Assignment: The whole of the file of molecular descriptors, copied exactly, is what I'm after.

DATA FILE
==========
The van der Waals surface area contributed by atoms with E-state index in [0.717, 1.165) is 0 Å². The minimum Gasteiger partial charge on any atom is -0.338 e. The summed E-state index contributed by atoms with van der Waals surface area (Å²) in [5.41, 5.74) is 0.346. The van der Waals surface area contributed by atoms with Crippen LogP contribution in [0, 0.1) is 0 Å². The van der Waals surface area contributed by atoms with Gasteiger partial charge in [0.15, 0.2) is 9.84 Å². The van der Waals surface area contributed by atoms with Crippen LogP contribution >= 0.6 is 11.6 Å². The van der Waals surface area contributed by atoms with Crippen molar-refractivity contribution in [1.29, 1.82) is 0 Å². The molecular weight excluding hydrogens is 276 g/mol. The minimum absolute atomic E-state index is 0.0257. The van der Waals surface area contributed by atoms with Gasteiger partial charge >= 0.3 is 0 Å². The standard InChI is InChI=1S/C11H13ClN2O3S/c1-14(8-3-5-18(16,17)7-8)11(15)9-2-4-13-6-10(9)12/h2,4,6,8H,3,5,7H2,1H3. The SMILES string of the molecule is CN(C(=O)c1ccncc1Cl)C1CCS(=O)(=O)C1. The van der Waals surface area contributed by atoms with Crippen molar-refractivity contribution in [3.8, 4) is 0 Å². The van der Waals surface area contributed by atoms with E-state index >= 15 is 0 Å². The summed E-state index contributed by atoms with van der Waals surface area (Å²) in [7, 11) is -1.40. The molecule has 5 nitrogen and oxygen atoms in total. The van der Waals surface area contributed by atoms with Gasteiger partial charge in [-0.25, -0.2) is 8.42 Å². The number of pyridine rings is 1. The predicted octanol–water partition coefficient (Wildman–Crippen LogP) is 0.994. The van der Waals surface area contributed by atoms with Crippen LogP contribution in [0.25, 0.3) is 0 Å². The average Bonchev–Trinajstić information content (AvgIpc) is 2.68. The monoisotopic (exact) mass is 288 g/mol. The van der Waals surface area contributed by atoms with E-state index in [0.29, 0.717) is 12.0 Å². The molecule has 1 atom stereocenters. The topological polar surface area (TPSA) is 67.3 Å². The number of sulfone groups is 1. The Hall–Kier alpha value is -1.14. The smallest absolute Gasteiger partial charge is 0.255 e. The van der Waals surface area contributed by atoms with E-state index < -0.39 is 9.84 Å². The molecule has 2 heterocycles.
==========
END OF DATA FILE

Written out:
The van der Waals surface area contributed by atoms with E-state index in [0.717, 1.165) is 0 Å². The minimum Gasteiger partial charge on any atom is -0.338 e. The summed E-state index contributed by atoms with van der Waals surface area (Å²) in [5.41, 5.74) is 0.346. The van der Waals surface area contributed by atoms with Crippen LogP contribution in [0, 0.1) is 0 Å². The van der Waals surface area contributed by atoms with Gasteiger partial charge in [0.15, 0.2) is 9.84 Å². The van der Waals surface area contributed by atoms with Crippen LogP contribution >= 0.6 is 11.6 Å². The van der Waals surface area contributed by atoms with Crippen molar-refractivity contribution in [1.29, 1.82) is 0 Å². The molecular weight excluding hydrogens is 276 g/mol. The minimum absolute atomic E-state index is 0.0257. The van der Waals surface area contributed by atoms with Gasteiger partial charge >= 0.3 is 0 Å². The standard InChI is InChI=1S/C11H13ClN2O3S/c1-14(8-3-5-18(16,17)7-8)11(15)9-2-4-13-6-10(9)12/h2,4,6,8H,3,5,7H2,1H3. The SMILES string of the molecule is CN(C(=O)c1ccncc1Cl)C1CCS(=O)(=O)C1. The van der Waals surface area contributed by atoms with Crippen molar-refractivity contribution in [3.8, 4) is 0 Å². The van der Waals surface area contributed by atoms with E-state index >= 15 is 0 Å². The summed E-state index contributed by atoms with van der Waals surface area (Å²) in [7, 11) is -1.40. The molecule has 5 nitrogen and oxygen atoms in total. The van der Waals surface area contributed by atoms with Gasteiger partial charge in [-0.25, -0.2) is 8.42 Å². The number of pyridine rings is 1. The predicted octanol–water partition coefficient (Wildman–Crippen LogP) is 0.994. The van der Waals surface area contributed by atoms with Crippen LogP contribution in [0.25, 0.3) is 0 Å². The average Bonchev–Trinajstić information content (AvgIpc) is 2.68. The monoisotopic (exact) mass is 288 g/mol. The van der Waals surface area contributed by atoms with E-state index in [0.29, 0.717) is 12.0 Å². The molecule has 1 atom stereocenters. The topological polar surface area (TPSA) is 67.3 Å². The number of sulfone groups is 1. The Hall–Kier alpha value is -1.14. The smallest absolute Gasteiger partial charge is 0.255 e. The van der Waals surface area contributed by atoms with E-state index < -0.39 is 9.84 Å². The molecule has 2 heterocycles.